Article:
There are other things that can keep us up later than we want, light being the most common. Low lighting and strategically placed night lights throughout the house can help your body wind down for bedtime. Brighter lights will fool your body into thinking it’s time to go out and conquer the day, not rest up for the next one. There are specific kinds of light to avoid as well.
Avoid screens. The light beaming into your skull from the television, computer, tablet, or phone will keep you awake as well. Reading a book, magazine, or something else that’s actually made with real paper will help calm your mind without the waking glow of a device. You can also download a blue light filter for your phone; this is probably not as effective as avoiding the phone entirely, but better than consuming the frenzy of late-night television offerings.
Be cool, but not too cool
If we skip the chemicals and lights and get to the later stages of sleep, our bodies turn reptilian. In REM sleep, we can’t control our body temperature. If you’re bedroom (or wherever you’re sleeping) is too hot or cold, you might miss out on the good stuff.
Take a nap
“Sleep is so directly related to learning that actually napping can improve performance even more than additional studying or additional physical practice if we’re talking about learning physical skills.” (This is one last piece of insight from Dr. Wickwire; please listen to his entire NPR interview with Sheilah Kast [Produced by Maureen Harvie]. It’s excellent.)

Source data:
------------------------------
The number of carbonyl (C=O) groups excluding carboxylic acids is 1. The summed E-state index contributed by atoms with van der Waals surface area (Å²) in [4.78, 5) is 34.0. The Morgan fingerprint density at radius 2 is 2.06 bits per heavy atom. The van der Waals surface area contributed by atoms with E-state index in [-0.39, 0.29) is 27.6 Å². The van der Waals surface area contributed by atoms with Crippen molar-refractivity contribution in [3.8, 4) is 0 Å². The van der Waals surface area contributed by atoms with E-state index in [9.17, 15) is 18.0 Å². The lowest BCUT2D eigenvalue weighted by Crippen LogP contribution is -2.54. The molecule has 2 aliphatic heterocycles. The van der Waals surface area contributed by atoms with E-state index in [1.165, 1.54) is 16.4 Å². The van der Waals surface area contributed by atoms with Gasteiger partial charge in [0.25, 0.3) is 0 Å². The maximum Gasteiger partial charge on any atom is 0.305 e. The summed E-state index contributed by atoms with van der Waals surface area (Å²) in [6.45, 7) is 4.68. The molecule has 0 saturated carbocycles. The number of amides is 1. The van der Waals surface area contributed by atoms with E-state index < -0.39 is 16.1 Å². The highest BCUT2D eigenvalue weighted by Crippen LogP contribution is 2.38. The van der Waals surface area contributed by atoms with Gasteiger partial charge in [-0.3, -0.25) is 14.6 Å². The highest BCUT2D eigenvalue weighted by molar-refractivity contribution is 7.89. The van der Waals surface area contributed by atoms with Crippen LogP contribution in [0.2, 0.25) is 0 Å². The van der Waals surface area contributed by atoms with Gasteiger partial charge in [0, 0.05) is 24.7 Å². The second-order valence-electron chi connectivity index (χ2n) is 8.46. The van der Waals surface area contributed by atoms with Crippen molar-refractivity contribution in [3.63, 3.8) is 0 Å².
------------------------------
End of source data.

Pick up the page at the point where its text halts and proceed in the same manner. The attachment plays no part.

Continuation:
Be careful which of your friends learn this good news. Tell them that too much sleep is not good. Some of them might already be curled up on the couch after the Wickwire quote, though.
Most of us, however, don’t have this oversleeping issue.
Work it out
There are some other things you could do to get better sleep. More physical activity during the day will help you catch those quality Z’s. Try to scale down the lighting in your home as you get closer to bedtime. This includes all those little power lights that stay on all night. Try to get them out of your bedroom if your machines can’t go unplugged.
National Institute of Neurological Disorders and Stroke – http://www.ninds.nih.gov/disorders/brain_basics/understanding_sleep.htm#dreaming
Harvard Medical School, Division of Sleep Medicine – http://healthysleep.med.harvard.edu/healthy/science/how/external-factors
National Sleep Foundation - https://sleepfoundation.org/how-sleep-works/what-happens-when-you-sleep